US sanctions Syrian MP with ties to Assad

By HILARY LEILA KRIEGER, JPOST CORRESPONDENT
August 5, 2011 01:29

At least 45 killed, 1,500 flee Hama in 48 hours; new sanctions are aimed at MP Muhammad Hamsho.

2 minute read.



Amatuer video of a tank in Hama

Amatuer video of a tank in Hama 311. (photo credit: REUTERS)

WASHINGTON – The Obama administration slapped fresh sanctions on Syria late Wednesday, targeting a parliamentarian and prominent businessman accused of supporting the Assad regime, as it extended a bloody crackdown on protesters.

The new sanctions are aimed at MP Muhammad Hamsho, whom the US Treasury said was acting as an agent for Syrian President Bashar Assad, 45, and his brother, Republican Guard commander Mahir Assad, 43 – both of whom have already been placed on the blacklist of those sanctioned for human rights abuses. Hamsho’s business empire includes some 20 subsidiaries.

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“Muhammad Hamsho earned his fortune through his connections to regime insiders, and during the current unrest, he has cast his lot with Bashar Assad, Mahir Assad and others responsible for the Syrian government’s violence and intimidation against the Syrian people,” US Treasury Under Secretary for Terrorism and Financial Intelligence David Cohen said in announcing the measure.

“The sanctions we are applying today to Hamsho and his company are the direct consequence of his actions.”

The designation was announced as the administration indicated it would be taking a stronger stance in backing the opposition groups, who have been marching against Assad for months, despite almost 2,000 protesters having been killed by the regime.

On Wednesday and early Thursday, renewed confrontation left an estimated 45 dead as tanks entered Hama to try occupy the biggest flashpoint in the uprising against the regime.

Rami Abdel Rahman of the Syrian Observatory for Human Rights said 1,500 families managed to flee Hama in the last 48 hours, heading mainly to the east or the west of the besieged city. Other activists said authorities had blocked the road north toward Aleppo and Turkey.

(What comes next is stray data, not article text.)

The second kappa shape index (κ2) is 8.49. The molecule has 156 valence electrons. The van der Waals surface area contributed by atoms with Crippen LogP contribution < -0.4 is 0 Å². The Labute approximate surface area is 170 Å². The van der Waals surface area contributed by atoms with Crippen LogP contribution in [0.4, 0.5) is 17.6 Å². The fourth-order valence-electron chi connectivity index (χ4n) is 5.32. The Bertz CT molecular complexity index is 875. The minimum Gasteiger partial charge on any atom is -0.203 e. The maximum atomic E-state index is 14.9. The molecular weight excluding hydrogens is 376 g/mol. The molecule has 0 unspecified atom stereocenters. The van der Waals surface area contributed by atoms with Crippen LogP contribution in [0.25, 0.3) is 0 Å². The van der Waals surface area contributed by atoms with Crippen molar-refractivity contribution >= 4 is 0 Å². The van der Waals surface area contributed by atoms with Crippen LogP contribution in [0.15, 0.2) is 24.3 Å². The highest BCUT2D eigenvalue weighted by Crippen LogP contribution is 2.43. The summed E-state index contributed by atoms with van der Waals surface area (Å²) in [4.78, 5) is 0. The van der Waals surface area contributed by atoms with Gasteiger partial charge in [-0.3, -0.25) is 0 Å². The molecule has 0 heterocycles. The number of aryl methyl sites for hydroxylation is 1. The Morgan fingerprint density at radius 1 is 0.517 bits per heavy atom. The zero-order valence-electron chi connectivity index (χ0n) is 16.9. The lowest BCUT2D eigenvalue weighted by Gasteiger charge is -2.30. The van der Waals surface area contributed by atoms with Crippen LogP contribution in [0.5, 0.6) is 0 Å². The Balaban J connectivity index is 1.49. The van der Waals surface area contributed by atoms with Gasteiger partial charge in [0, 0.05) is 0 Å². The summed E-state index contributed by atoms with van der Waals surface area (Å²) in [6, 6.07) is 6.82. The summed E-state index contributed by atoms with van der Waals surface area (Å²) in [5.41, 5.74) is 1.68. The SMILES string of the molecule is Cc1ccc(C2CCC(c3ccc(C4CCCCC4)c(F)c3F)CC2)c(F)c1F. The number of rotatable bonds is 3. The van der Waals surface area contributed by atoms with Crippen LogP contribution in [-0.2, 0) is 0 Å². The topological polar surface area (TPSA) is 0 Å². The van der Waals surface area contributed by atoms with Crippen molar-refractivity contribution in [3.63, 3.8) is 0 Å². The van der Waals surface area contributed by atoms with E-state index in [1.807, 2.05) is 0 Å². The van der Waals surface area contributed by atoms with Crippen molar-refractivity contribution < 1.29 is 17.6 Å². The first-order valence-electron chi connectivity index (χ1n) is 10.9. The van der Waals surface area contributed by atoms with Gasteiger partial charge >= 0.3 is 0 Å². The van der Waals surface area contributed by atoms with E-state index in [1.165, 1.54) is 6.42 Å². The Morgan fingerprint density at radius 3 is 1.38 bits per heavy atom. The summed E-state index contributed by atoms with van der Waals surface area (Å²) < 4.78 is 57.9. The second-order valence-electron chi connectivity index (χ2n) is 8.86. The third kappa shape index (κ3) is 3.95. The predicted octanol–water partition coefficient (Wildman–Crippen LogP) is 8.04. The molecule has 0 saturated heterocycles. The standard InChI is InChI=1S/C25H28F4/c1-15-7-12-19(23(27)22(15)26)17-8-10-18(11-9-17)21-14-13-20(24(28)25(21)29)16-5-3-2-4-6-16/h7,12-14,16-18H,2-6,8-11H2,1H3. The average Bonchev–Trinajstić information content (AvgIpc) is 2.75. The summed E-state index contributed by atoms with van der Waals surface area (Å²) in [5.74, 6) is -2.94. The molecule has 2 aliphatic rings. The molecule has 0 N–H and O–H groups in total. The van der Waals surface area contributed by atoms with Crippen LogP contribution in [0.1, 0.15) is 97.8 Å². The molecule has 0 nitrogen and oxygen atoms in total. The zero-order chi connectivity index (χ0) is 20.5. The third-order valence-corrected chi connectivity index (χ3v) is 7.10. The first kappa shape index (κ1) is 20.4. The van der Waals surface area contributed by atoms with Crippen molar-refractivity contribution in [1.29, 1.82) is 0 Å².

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In the face of such bloodshed, many members of Congress, policy hands and activists have called on the administration to take swifter and harsher action that goes beyond individual designations.

A bipartisan trio of senators – Mark Kirk (R-Illinois), Joseph Lieberman (I-Connecticut) and Kirsten Gillibrand (D-New York) – is introducing legislation for further sanctions that would be much broader than the Treasury efforts, which have mostly consisted of blacklisting people on the grounds of involvement in human rights abuses.

Under the legislation, companies that do business in Syria’s energy sector writ large would be affected, as investors; as well as those who buy Syrian oil and sell gasoline to Syria would be barred from American markets.

However, the Senate has already adjourned for its summer recess, so the measure isn’t set to be considered until September at the earliest.


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